Earlier you could not even view the media on the web client without first downloading it on your phone. But now it looks like they've hacked it further such that you can view the E2E encrypted message on the web app without downloading it to your phone. I guess it achieves this via shipping the decryption key to the web app (just for the current session) where it allows it to decrypt messages in the browser and using the phone just as a router of sorts. This is just speculation based on apparent behavior though.
Potential solution: all participants will only start sending new messages to new participant/key if his "joined" message was signed by chat administrator (which they can verify). Server cannot fake this sig as it does not have administrator's key.
If you are using WhatsApp, make sure you deactivate your account if you change phone numbers. I recently got a new phone number and when I logged in, I assumed a non-deactivated profile previously attached to my new number.
In case someone is wondering the unique group link is of length 22. Made of A-Z|a-z|0-9 . You can also refresh a link, there isn't any limit on number of refreshes it seems but won't be able to reach 62^22.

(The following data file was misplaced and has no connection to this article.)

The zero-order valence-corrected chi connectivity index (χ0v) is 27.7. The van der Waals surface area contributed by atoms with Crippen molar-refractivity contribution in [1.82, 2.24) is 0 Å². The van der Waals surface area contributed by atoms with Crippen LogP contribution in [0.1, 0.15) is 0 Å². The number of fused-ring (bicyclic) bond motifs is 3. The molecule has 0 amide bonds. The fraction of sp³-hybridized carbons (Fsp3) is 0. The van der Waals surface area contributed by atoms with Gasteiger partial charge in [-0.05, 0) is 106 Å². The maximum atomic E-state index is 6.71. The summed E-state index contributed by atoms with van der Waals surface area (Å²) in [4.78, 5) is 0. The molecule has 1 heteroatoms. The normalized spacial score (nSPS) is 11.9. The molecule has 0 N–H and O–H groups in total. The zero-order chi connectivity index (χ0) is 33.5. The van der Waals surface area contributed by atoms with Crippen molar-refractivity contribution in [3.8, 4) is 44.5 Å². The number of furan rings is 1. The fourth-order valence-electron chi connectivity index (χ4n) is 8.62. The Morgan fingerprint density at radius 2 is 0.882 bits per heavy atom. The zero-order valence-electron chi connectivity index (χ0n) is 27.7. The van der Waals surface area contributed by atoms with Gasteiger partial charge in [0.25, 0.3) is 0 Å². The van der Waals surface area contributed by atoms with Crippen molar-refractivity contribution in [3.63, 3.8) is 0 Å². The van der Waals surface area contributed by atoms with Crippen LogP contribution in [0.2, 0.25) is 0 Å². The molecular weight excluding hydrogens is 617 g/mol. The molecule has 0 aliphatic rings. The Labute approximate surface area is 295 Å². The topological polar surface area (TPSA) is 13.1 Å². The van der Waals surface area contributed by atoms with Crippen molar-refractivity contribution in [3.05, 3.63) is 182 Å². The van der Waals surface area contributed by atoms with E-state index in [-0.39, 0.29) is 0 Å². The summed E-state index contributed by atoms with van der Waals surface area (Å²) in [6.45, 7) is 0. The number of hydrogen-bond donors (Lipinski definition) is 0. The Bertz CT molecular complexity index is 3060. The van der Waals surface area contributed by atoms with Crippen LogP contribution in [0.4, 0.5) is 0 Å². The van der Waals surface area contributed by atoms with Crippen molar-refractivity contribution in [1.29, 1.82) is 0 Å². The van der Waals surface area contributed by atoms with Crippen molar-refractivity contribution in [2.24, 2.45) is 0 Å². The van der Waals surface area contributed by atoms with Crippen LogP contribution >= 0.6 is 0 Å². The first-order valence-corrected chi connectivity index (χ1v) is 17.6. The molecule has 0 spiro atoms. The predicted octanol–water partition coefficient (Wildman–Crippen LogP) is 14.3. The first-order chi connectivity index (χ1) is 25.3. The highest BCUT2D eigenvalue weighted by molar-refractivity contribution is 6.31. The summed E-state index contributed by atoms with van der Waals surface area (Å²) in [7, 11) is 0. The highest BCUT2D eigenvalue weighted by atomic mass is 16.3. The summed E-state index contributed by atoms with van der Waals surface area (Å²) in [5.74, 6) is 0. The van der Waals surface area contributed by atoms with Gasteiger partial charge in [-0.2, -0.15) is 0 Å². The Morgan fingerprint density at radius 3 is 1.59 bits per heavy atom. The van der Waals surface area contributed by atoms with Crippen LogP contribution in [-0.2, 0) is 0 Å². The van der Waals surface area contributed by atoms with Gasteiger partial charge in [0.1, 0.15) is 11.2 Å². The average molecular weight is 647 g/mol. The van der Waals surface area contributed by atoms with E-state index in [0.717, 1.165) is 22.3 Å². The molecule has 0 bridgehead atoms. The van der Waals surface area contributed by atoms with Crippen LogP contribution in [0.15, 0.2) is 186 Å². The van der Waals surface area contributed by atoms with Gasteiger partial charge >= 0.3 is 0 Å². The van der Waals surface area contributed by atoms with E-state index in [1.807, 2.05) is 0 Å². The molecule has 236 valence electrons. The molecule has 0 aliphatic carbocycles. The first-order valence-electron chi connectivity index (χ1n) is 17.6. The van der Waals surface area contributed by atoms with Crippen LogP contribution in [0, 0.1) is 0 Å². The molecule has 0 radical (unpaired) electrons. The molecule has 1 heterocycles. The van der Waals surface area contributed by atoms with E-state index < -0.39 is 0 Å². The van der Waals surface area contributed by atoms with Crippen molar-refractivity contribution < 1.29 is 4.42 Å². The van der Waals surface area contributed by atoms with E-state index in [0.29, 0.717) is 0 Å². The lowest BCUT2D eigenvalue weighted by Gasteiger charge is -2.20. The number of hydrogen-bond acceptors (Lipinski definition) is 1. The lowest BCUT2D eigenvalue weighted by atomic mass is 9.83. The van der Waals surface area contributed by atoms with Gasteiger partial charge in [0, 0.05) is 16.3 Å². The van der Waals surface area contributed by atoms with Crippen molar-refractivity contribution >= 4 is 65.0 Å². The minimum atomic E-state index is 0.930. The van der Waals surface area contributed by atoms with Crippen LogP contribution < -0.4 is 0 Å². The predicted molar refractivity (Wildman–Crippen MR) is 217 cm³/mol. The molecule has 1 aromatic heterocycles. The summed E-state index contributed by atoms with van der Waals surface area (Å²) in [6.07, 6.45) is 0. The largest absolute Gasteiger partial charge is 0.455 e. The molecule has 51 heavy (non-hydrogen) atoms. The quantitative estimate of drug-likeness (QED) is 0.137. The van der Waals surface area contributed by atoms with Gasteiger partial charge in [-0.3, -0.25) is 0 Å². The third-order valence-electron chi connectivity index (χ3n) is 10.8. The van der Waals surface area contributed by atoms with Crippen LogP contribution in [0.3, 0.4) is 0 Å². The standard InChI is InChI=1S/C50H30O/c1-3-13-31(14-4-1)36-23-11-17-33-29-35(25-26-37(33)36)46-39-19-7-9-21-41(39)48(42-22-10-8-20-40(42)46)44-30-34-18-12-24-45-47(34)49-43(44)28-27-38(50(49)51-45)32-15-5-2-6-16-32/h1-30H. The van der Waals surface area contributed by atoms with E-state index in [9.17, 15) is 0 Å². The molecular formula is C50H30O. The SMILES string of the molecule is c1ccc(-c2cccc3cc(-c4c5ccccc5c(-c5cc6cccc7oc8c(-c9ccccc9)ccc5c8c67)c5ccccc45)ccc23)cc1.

I don't get why people even consider using WhatsApp for secure messaging. Everybody knows it's owned by Facebook, and everybody knows how they operate.
how do other apps prevent this? short of everybody in the group manually adding the new participant's key, I don't see why this flaw can't be replicated in other chat apps
interesting post! But only the idea is kind of creepy... Anyways, if someone new enters the group this person is usually not able to see all the previous posts...
The most interesting part of this (to me at least) is that even our 'secure' messaging systems rely entirely on trusted entities. I don't think Signal is immune to this problem either, as you still need to communicate with their servers. As a distributed trust system, WhatsApp and Signal are single points of failure.